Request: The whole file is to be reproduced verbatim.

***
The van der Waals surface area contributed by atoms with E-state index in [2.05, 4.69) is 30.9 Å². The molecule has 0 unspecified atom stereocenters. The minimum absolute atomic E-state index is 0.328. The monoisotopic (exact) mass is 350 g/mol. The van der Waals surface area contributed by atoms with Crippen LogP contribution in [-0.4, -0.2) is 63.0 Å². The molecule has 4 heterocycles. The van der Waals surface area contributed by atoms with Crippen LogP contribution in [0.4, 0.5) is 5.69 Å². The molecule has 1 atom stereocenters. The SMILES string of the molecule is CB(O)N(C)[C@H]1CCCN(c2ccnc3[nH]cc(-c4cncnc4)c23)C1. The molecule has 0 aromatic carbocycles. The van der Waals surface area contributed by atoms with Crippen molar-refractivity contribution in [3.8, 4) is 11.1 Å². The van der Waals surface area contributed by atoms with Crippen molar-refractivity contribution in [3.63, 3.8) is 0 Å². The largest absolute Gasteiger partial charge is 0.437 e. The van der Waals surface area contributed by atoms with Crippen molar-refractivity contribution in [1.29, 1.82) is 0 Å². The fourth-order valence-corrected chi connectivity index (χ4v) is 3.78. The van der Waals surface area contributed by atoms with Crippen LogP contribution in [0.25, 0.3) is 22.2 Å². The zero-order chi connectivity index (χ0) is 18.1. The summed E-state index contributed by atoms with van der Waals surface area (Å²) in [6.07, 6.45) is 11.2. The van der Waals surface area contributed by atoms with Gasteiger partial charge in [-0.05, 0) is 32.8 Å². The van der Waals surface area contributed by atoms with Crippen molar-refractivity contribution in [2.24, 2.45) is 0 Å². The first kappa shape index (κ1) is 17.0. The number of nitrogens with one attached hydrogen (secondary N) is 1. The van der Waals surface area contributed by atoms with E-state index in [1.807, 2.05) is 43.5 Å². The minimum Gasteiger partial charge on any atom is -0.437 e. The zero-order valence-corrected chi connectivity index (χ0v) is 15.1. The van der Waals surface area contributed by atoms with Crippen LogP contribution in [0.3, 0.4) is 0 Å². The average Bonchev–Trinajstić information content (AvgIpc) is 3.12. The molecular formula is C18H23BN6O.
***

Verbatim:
The van der Waals surface area contributed by atoms with E-state index in [2.05, 4.69) is 30.9 Å². The molecule has 0 unspecified atom stereocenters. The minimum absolute atomic E-state index is 0.328. The monoisotopic (exact) mass is 350 g/mol. The van der Waals surface area contributed by atoms with Crippen LogP contribution in [-0.4, -0.2) is 63.0 Å². The molecule has 4 heterocycles. The van der Waals surface area contributed by atoms with Crippen LogP contribution in [0.4, 0.5) is 5.69 Å². The molecule has 1 atom stereocenters. The SMILES string of the molecule is CB(O)N(C)[C@H]1CCCN(c2ccnc3[nH]cc(-c4cncnc4)c23)C1. The molecule has 0 aromatic carbocycles. The van der Waals surface area contributed by atoms with Crippen molar-refractivity contribution in [3.8, 4) is 11.1 Å². The van der Waals surface area contributed by atoms with Crippen molar-refractivity contribution in [3.63, 3.8) is 0 Å². The largest absolute Gasteiger partial charge is 0.437 e. The van der Waals surface area contributed by atoms with Crippen molar-refractivity contribution in [1.29, 1.82) is 0 Å². The fourth-order valence-corrected chi connectivity index (χ4v) is 3.78. The van der Waals surface area contributed by atoms with Crippen LogP contribution in [0.25, 0.3) is 22.2 Å². The zero-order chi connectivity index (χ0) is 18.1. The summed E-state index contributed by atoms with van der Waals surface area (Å²) in [6.07, 6.45) is 11.2. The van der Waals surface area contributed by atoms with Gasteiger partial charge in [-0.05, 0) is 32.8 Å². The van der Waals surface area contributed by atoms with Crippen molar-refractivity contribution in [2.24, 2.45) is 0 Å². The first kappa shape index (κ1) is 17.0. The number of nitrogens with one attached hydrogen (secondary N) is 1. The van der Waals surface area contributed by atoms with E-state index in [1.807, 2.05) is 43.5 Å². The minimum Gasteiger partial charge on any atom is -0.437 e. The zero-order valence-corrected chi connectivity index (χ0v) is 15.1. The van der Waals surface area contributed by atoms with Crippen LogP contribution in [0.3, 0.4) is 0 Å². The average Bonchev–Trinajstić information content (AvgIpc) is 3.12. The molecular formula is C18H23BN6O.